Striking a far-reaching trade deal between the European Union and the United States is more important than ever following the UK's vote for Brexit, the US secretary of state John Kerry said today.
In a jam-packed meeting with top EU officials, where recent events in Turkey and Nice dominated the agenda, Kerry reiterated US support for an ambitious trade agreement, known as the Transatlantic Trade and Investment Partnership (TTIP), hitting back against its critics who believe it is either bad for Europe or will never get off the ground.
"With respect to whatever impact Brexit may or may not have, TTIP becomes more important, because it is a large market," Kerry said today during his visit to Brussels.
"When you're talking about a large marketplace between the US and Europe, that has a very significant ability to act as a counterweight to whatever negatives may or may not attach themselves to whatever construct is negotiated between the UK and Europe".
Some populist and left-wing figures across the EU have called for TTIP to be abandoned in the wake of the UK's vote to leave the EU. Tiziana Beghin, an Italian MEP from the 5 Star Movement - the anti-establishment, anti-EU party founded by Italian comedian Beppe Grillo - told City A.M. the EU should use the Brexit vote to review every single trade agreement it currently has in place.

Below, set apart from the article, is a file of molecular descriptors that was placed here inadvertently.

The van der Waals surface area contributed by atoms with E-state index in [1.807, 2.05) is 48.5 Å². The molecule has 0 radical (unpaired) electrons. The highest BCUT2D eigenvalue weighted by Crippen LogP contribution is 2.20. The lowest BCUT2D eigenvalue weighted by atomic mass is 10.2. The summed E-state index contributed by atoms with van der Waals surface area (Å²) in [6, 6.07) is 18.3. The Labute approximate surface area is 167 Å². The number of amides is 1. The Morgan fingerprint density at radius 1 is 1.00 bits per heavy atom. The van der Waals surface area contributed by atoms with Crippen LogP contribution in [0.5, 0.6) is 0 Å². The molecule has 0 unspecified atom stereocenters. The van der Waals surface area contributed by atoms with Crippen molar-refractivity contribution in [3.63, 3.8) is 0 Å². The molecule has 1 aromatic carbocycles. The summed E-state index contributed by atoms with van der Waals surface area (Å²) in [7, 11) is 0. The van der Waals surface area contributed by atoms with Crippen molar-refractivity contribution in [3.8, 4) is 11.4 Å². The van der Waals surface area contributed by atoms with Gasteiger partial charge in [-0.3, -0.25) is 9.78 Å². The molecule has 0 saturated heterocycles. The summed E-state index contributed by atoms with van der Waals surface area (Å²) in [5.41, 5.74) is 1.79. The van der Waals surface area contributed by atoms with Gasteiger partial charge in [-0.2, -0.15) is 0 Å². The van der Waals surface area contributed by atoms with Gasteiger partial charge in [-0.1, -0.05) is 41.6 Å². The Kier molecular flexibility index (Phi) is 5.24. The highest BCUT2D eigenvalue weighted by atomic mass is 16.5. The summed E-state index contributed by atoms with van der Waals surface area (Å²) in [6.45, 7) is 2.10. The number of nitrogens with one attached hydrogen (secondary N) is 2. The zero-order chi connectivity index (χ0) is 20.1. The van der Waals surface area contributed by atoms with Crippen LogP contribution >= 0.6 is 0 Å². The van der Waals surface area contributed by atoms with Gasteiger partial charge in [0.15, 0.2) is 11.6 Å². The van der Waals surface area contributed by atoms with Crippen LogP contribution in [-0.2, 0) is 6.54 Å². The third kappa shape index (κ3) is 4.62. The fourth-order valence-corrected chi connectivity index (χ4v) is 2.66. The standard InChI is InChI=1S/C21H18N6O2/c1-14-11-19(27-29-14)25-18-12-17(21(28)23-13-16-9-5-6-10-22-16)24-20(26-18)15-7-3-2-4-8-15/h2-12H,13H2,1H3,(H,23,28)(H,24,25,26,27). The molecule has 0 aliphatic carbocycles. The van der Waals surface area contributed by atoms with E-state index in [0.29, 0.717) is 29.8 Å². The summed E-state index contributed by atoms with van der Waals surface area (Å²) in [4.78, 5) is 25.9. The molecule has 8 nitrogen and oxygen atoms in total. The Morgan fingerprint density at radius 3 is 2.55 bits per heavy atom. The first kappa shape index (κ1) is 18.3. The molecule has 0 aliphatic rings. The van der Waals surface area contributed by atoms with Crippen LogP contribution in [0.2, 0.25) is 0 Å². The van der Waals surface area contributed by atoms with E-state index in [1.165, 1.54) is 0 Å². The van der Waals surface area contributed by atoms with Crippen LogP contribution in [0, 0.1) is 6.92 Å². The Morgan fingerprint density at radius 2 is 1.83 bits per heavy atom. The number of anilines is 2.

Kerry, however, attacked those who failed to recognise what he sees as the benefits of the deal.
He said: "I know there have been a couple of comments ... suggesting somehow that TTIP will not or cannot proceed.
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"We frankly ... disagree, because we believe there is some mythology that has been attached to it. The facts are TTIP actually works for the people of Europe. It will create jobs and protect their interests."
An EU-US trade deal has been formally on the cards since 2011. The 14th round of formal negotiations has just concluded and both sides hope to have an agreement ready to be put to EU member states by the end of the year.
If the deal is signed off before the UK formally exits the EU, experts suggested it could be easier for the UK to replicate the same agreement with the US once it leaves the bloc, rather than have to negotiate a new deal from scratch.